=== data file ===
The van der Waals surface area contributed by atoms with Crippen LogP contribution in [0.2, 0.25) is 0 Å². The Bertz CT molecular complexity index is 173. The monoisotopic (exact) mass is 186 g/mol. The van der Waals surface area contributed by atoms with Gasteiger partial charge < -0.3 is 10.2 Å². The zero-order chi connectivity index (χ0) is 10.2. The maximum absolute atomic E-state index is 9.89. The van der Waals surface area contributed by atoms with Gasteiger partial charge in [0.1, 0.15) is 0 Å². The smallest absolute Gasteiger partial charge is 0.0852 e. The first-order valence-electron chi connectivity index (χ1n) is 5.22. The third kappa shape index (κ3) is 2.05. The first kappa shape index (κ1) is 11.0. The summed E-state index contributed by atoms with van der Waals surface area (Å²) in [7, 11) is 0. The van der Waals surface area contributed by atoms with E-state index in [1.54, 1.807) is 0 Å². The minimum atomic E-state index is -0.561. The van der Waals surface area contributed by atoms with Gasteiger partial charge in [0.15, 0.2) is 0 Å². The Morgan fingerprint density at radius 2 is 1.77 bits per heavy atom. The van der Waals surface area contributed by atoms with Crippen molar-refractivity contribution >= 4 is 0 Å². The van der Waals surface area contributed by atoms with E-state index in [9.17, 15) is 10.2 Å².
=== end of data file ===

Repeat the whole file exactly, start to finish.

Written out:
The van der Waals surface area contributed by atoms with Crippen LogP contribution in [0.2, 0.25) is 0 Å². The Bertz CT molecular complexity index is 173. The monoisotopic (exact) mass is 186 g/mol. The van der Waals surface area contributed by atoms with Gasteiger partial charge < -0.3 is 10.2 Å². The zero-order chi connectivity index (χ0) is 10.2. The maximum absolute atomic E-state index is 9.89. The van der Waals surface area contributed by atoms with Gasteiger partial charge in [0.1, 0.15) is 0 Å². The smallest absolute Gasteiger partial charge is 0.0852 e. The first-order valence-electron chi connectivity index (χ1n) is 5.22. The third kappa shape index (κ3) is 2.05. The first kappa shape index (κ1) is 11.0. The summed E-state index contributed by atoms with van der Waals surface area (Å²) in [7, 11) is 0. The van der Waals surface area contributed by atoms with E-state index in [1.54, 1.807) is 0 Å². The minimum atomic E-state index is -0.561. The van der Waals surface area contributed by atoms with Gasteiger partial charge in [0.15, 0.2) is 0 Å². The Morgan fingerprint density at radius 2 is 1.77 bits per heavy atom. The van der Waals surface area contributed by atoms with Crippen molar-refractivity contribution >= 4 is 0 Å². The van der Waals surface area contributed by atoms with E-state index in [9.17, 15) is 10.2 Å².